The order of the four Gospels in the Bible represent the order of the four steps or four laws of salvation: Matthew = Repentance. Mark = Faith for the forgiveness of sins. Luke = Works. John = Remaining or Abiding.
This may have been referred to by Methodius in 290 A.D. who said, "Four Gospels have been given because God has four times given the Gospel to the human race. And He instructed them by four laws."
The pattern which reveals this order in each book is: 1. The first words of Jesus in each of the four Gospels. 2. The first words of Jesus of his first occasion of public preaching in each book. 3. The last command, or the last instructions of Jesus in each book. 4. Who or what each author or writer of each book is. 5. The content of the greatest proportion of each book.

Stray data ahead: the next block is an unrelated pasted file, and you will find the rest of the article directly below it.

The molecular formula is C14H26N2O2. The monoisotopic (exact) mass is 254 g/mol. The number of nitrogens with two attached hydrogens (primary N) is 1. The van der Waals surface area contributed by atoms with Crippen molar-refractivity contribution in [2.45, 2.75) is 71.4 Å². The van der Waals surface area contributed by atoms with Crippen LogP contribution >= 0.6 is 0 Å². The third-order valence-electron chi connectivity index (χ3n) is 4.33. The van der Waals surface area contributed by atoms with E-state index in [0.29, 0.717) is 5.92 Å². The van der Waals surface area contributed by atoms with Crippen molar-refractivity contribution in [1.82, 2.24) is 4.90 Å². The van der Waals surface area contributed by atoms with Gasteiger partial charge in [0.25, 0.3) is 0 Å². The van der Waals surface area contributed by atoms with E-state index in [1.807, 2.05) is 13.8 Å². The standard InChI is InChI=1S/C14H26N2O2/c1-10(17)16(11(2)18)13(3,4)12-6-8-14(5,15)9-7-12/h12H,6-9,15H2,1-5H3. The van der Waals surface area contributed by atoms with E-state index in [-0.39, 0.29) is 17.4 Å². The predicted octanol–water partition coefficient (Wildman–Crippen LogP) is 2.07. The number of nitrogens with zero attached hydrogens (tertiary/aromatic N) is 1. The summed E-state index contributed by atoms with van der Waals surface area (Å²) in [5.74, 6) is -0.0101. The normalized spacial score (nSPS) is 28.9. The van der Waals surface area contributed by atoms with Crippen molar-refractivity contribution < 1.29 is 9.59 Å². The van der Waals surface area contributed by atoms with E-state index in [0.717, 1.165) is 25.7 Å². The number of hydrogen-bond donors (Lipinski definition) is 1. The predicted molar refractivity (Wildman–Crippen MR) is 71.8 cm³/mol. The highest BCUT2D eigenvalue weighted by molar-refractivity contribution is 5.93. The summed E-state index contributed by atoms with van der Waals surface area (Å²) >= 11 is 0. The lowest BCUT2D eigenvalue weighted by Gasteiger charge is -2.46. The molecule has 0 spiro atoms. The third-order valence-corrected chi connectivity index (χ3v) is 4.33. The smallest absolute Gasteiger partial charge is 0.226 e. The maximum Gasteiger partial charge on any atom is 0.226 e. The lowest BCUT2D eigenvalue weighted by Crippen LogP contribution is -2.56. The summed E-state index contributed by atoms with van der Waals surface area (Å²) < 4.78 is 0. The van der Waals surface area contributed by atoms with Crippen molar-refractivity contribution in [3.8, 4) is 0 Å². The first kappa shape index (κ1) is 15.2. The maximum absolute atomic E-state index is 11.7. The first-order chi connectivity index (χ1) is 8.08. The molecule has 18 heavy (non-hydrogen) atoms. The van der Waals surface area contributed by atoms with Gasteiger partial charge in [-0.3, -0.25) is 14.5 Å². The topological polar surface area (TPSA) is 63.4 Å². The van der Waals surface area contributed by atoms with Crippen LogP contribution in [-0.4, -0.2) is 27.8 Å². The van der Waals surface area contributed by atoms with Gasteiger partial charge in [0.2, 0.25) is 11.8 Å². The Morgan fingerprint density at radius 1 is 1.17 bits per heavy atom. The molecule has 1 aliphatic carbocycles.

Matthew = Repentance: The first words of Jesus in the book of Matthew are about immediately ending sins you can repair now, (the word repent literally means to repair wrongs) & commitment and intention in the future, ("becometh"), to "fulfill all righteousness", 3:15, this is the purpose of repentance. Repentance requires works Luke 3:8, Acts 26:20. See point 1 in link 10 of this site. The first words of Jesus when he preached in public for the first time in Matthew was "Repent", 4:17. The last words in Matthew by Jesus was a command to the Apostles to teach the world " whatsoever I have commanded you", 28:20. The "whatsoever" is revealed in the content of the book of Matthew: there are over 200 teachings on how to live right in the book of Matthew, more than the other 3 Gospels. The words "righteousness" and"unrighteousness" appear more times in the book of Matthew than in the other 3 Gospels combined! Matthew himself was a repentant tax collector, ( publican means tax collector ). Tax collectors in the book of Matthew were of a negative reputation, needing repentance, 18:17. None of the above characteristics of the book of Matthew are true of the books of Mark, Luke or John.